MyPillow CEO Mike Lindell Sues January 6 Select Committee After Revealing They Subpoenaed His Phone Records

After revealing that the House Select Committee was subpoenaing his telephone records, Mike Lindell, CEO of MyPillow has brought a suit against them.

Lindell, an ally of former President Donald Trump who has pushed similar unproven claims of mass fraud in the 2020 election, revealed the committee’s actions in a text to CNBC.

“I wasn’t there on January 6th and yes they did subpoena my phone records but we filed a complaint for declaratory and injunctive relief against the January 6th committee and Verizon to completely invalidate this corrupt subpoena,” he wrote.

Lindell claimed that he was notified by Verizon of his subpoena less than two weeks prior.

RELATED: Liz Cheney Releases ‘Stunning’ Text Messages During January 6 Riot, It Appears To Have Backfired

Mike Lindell Sues the January 6th Committee

Mike Lindell, CEO of MyPillow filed a suit against the Jan 6th committee before the U.S. District Court of Minnesota.

“Lindell is arguing that the subpoena violates his First Amendment and Fourth Amendment rights,” The Hill reports.

The business mogul also makes a specious claim that the panel has no authority “because they were not validly organized as a House committee” under the rules of the House.

Lindell is arguing that the subpoena “exceeds the authority of the Select Committee” because it requests “records that are far beyond the scope of the Select Committee’s investigation.”

RELATED: Ex-Trump Chief of Staff Mark Meadows Sues the January 6 Committee Nancy Pelosi

Suits piled up

The former White House Chief Of Staff Mark Meadows escalated his fight with the House Select Committee investigating the Jan 6th riot at Capitol and sued the committee along with Nancy Pelosi.

Subpoenas from Verizon regarding private telephone records were a major reason for the suit.

CNN reported that Meadows asked a federal court to “block enforcement of the subpoena the committee issued him as well as the subpoena it issued to Verizon for his phone records.”

Apart from Meadows, Lindell and far-right radio host Alex Jones and Taylor Budowich (Trump spokesman), John Eastman is an attorney and former Trump White House advisor. Sebastian Gorka have all filed lawsuits in response to subpoenas from the committee.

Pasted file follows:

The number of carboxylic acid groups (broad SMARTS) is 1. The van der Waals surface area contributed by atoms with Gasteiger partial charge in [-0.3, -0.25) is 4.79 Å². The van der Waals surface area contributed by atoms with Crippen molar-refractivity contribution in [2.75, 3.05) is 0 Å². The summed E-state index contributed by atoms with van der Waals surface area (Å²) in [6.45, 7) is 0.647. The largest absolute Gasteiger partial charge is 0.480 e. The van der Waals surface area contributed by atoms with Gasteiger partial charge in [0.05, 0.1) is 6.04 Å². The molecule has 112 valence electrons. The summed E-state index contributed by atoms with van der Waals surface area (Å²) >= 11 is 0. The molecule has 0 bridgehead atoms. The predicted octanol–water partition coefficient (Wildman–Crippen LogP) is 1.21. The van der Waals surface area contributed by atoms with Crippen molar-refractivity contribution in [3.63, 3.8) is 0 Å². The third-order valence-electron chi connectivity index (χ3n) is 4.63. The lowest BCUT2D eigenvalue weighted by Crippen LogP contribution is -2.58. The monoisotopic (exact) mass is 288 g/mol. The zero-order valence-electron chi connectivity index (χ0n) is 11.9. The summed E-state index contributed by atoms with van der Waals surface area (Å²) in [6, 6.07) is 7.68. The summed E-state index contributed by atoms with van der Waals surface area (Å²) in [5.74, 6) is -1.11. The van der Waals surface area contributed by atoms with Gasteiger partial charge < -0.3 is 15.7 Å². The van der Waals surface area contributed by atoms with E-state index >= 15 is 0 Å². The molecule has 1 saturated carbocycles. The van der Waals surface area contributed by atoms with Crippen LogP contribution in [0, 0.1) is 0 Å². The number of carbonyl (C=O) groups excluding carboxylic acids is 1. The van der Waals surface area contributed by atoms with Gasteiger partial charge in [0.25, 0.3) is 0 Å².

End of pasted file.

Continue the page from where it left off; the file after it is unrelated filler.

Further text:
The select committee’s pursuit of records from Verizon is a clear attempt to gain access to messages from political opponents that can be leaked and released as a means to selectively embarrass those involved.

Rep. Liz Cheney published text messages last month from Meadows that showed several Trump associates at the Capitol riot, urging him to make a condemnation statement.

The committee has been trying to portray January 6 as a planned attack on the Capitol, but Cheney’s stunt backfired when the messages showed associates of Trump caught completely off guard by events that day.

The select committee did admit that it had altered a text message submitted by Adam Schiff to support its case. It was between Meadows (R-OH) and Rep. Jim Jordan.

The original text of the text contained a summary in three paragraphs from a briefing given by Joseph Schmitz to Meadows. Jordan forwarded it.

Schiff claimed that the text message came from Jordan, but rather than being forwarded information. He reduced the summary to just one paragraph and added a period in order to give the impression of the complete statement.

A graphic was even designed by the committee, complete with similarity to a chat icon logo. It makes it seem as though it were a single message.

Former Trump White House adviser Steve Bannon was indicted by a federal grand jury on two contempt-of-Congress charges related to his refusal to testify and provide documents to the committee.

Nine Republicans voted with Democrats to discredit Bannon.

In December, the House voted to place Meadows under criminal contempt of Congress.